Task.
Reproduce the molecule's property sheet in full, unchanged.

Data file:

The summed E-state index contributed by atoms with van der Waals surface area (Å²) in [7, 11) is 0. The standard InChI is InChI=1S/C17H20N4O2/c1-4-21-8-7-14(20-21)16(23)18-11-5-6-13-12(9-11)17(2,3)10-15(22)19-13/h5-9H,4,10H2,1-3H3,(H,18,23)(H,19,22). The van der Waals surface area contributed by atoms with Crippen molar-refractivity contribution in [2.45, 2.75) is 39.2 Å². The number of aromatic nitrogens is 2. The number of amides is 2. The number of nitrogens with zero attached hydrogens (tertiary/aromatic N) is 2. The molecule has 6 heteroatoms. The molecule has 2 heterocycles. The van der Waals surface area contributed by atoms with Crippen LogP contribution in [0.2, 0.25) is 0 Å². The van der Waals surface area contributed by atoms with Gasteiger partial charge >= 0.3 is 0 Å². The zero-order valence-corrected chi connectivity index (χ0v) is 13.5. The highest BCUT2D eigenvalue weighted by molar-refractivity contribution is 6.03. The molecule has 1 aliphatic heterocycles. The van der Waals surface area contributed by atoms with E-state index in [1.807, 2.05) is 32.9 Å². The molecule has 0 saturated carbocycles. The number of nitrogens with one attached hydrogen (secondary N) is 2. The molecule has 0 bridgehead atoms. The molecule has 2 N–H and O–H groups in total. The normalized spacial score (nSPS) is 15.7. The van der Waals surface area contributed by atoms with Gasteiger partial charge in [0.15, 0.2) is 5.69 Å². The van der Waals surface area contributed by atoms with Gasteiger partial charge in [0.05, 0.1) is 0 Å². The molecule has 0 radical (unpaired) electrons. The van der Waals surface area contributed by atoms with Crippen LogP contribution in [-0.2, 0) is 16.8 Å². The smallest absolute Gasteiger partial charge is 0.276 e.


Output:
The summed E-state index contributed by atoms with van der Waals surface area (Å²) in [7, 11) is 0. The standard InChI is InChI=1S/C17H20N4O2/c1-4-21-8-7-14(20-21)16(23)18-11-5-6-13-12(9-11)17(2,3)10-15(22)19-13/h5-9H,4,10H2,1-3H3,(H,18,23)(H,19,22). The van der Waals surface area contributed by atoms with Crippen molar-refractivity contribution in [2.45, 2.75) is 39.2 Å². The number of aromatic nitrogens is 2. The number of amides is 2. The number of nitrogens with zero attached hydrogens (tertiary/aromatic N) is 2. The molecule has 6 heteroatoms. The molecule has 2 heterocycles. The van der Waals surface area contributed by atoms with Crippen LogP contribution in [0.2, 0.25) is 0 Å². The van der Waals surface area contributed by atoms with Gasteiger partial charge >= 0.3 is 0 Å². The zero-order valence-corrected chi connectivity index (χ0v) is 13.5. The highest BCUT2D eigenvalue weighted by molar-refractivity contribution is 6.03. The molecule has 1 aliphatic heterocycles. The van der Waals surface area contributed by atoms with E-state index in [1.807, 2.05) is 32.9 Å². The molecule has 0 saturated carbocycles. The number of nitrogens with one attached hydrogen (secondary N) is 2. The molecule has 0 bridgehead atoms. The molecule has 2 N–H and O–H groups in total. The normalized spacial score (nSPS) is 15.7. The van der Waals surface area contributed by atoms with Gasteiger partial charge in [0.15, 0.2) is 5.69 Å². The van der Waals surface area contributed by atoms with Gasteiger partial charge in [0.05, 0.1) is 0 Å². The molecule has 0 radical (unpaired) electrons. The van der Waals surface area contributed by atoms with Crippen LogP contribution in [-0.2, 0) is 16.8 Å². The smallest absolute Gasteiger partial charge is 0.276 e.